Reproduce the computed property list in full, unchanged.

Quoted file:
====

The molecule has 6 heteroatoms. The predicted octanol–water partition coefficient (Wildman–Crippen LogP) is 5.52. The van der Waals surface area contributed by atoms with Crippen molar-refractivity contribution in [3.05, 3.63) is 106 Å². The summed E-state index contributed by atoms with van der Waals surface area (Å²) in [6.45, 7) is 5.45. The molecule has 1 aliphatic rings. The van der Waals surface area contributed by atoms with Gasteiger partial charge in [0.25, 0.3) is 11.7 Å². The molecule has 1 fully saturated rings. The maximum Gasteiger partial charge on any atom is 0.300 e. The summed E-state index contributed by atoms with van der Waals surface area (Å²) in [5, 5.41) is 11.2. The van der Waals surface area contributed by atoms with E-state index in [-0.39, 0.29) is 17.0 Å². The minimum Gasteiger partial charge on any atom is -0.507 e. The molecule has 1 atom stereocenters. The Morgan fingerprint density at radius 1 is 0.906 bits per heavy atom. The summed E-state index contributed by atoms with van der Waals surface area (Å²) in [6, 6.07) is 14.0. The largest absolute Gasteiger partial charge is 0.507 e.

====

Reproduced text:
The molecule has 6 heteroatoms. The predicted octanol–water partition coefficient (Wildman–Crippen LogP) is 5.52. The van der Waals surface area contributed by atoms with Crippen molar-refractivity contribution in [3.05, 3.63) is 106 Å². The summed E-state index contributed by atoms with van der Waals surface area (Å²) in [6.45, 7) is 5.45. The molecule has 1 aliphatic rings. The van der Waals surface area contributed by atoms with Gasteiger partial charge in [0.25, 0.3) is 11.7 Å². The molecule has 1 fully saturated rings. The maximum Gasteiger partial charge on any atom is 0.300 e. The summed E-state index contributed by atoms with van der Waals surface area (Å²) in [5, 5.41) is 11.2. The van der Waals surface area contributed by atoms with E-state index in [-0.39, 0.29) is 17.0 Å². The minimum Gasteiger partial charge on any atom is -0.507 e. The molecule has 1 atom stereocenters. The Morgan fingerprint density at radius 1 is 0.906 bits per heavy atom. The summed E-state index contributed by atoms with van der Waals surface area (Å²) in [6, 6.07) is 14.0. The largest absolute Gasteiger partial charge is 0.507 e.